Holderness isn’t the first place to benefit from Joseph’s work ethic and dedication. After two years of active duty in the US Army, Joseph joined the National Guard in 1972, where he became a field artillery specialist. In 2005, he was honored by the Guard for a record unequalled in its own long history: the fewest duty days missed over a 33-year career.
Now in his 70s, Joseph is set to retire, to put away his gloves and hang up his apron one last time. But first, he needs a home fit for retirement. A warm hearth, free from drafts; a place to cook a warm meal and wait out the fierce New England winters. And while Joseph owns such a place, it does need renovating. So it is with a great sense of respect and honor that members of the Holderness community are joining together to make it happen.
Starting last spring, under the leadership and supervision of Holderness Chaplain Rich Weymouth ’70, the Holderness community began pitching in to help prepare Joseph’s house for retirement. On weekends and some weekdays, crews of students arrived by microbuses to paint floors and exterior clapboards. They cut back the brush around the foundation and dug out the cellar hole.
“The kids have been just fantastic,” says Rich. “We’re doing what we’re most able to do—the unskilled labor.”
Rich has also reached out to the greater community, asking builders to donate their time for more difficult tasks. Take Van Adriance for example, whose two daughters and all four of his grandchildren have attended Holderness. Van, who is a retired carpenter, did not hesitate when Rich reached out to him and asked for a hand. With jacks and come-alongs, Van leveled the barn and pulled the walls straight, preparing it for another crew of workers who will re-shingle the roof in the spring.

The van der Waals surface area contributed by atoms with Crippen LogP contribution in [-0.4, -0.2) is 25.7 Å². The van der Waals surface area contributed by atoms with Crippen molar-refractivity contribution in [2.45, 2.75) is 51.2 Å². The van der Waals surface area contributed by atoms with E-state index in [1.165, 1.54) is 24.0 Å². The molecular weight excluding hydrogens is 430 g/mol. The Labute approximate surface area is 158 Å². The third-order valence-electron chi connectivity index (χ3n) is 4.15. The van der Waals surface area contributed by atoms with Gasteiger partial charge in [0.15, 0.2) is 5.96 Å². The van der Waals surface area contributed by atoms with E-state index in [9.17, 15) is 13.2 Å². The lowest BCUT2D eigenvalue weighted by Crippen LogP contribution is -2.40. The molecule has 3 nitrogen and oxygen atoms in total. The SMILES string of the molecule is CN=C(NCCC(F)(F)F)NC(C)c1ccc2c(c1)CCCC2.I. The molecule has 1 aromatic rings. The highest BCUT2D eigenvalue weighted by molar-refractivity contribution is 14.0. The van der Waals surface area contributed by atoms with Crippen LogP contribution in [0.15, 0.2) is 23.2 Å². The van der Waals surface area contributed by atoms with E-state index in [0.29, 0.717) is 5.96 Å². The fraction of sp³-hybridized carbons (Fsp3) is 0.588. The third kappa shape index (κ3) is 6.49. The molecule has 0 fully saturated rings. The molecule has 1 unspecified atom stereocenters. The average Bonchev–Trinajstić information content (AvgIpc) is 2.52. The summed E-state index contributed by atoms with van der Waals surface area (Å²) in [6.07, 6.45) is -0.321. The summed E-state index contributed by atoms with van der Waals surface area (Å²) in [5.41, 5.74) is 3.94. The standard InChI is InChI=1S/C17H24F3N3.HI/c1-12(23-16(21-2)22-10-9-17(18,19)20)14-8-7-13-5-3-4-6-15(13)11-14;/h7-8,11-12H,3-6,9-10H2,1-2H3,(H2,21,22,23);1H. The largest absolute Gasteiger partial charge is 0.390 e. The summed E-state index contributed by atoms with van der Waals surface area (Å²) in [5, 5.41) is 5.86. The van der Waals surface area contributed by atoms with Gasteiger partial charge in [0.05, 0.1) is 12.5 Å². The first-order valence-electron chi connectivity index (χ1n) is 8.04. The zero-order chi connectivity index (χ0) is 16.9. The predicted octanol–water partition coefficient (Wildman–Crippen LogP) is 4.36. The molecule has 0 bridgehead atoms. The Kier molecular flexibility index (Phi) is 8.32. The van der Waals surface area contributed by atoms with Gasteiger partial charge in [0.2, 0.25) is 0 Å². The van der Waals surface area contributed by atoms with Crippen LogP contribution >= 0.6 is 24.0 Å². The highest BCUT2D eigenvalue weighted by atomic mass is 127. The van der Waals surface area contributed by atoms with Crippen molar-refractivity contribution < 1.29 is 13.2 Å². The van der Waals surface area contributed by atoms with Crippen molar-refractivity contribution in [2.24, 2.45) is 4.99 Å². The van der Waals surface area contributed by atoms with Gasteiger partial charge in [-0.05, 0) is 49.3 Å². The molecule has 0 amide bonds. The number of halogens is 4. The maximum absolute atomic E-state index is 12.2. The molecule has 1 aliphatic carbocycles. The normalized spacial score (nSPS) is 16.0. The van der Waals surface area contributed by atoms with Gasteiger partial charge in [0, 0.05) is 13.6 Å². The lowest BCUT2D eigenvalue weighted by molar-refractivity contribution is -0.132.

Plenty of others in the community have offered their help as well. Steve Rand ’62 of Rands Hardware provided Rich with floor sanders rent-free, while Ashland Lumber contributed many of the materials Rich needed during construction this fall. Dave Bourne donated a load of pea stone for basement drainage, while Cindy Foster P ’08 of the Squam Lake Marketplace is saving furniture and other household items with which to furnish the home when construction is complete. The Sharp Brothers, Alex Ray, Ben Bullard, Gary Cripps P ’87 ’90 ’94, Matt Nassar, Tom Fleischmann, and Tyler Weymouth ’01 also offered council throughout the fall.
“People come by and they want to help,” says Rich. “They see Joseph as a member of their family.”
While many of the simple tasks have been completed by students, there is still a lot of work to do that will require skilled tradesmen. The house needs new windows as well as new wiring, plumbing, and insulation. In addition, Rich says Joseph’s house also needs a new hot water tank, a kitchen range, and a walk-in shower.
“It’s a big project,” says Rich, “but I think it’s winnable.” Undeterred by the many obstacles ahead, Rich is determined to make Joseph’s house a home.
In addition to Rich’s impressive commitment to this project, however, community involvement will continue to be important; Rich will need all our help. If people have any items they are interested in donating, please contact Rich Weymouth at firstname.lastname@example.org or (603)545-2690. Charitable gifts can also be made to Holderness School and earmarked for the JMH Fund.
Dark green paint cracks and peels from Joseph’s front door, and the window is dirty with cobwebs and decades of dirt. But hanging from the door is an Army badge, shining through the grime. Let’s make this house worthy of a man who served both our country and our school. Please help however you are able to make sure Joseph retires in comfort.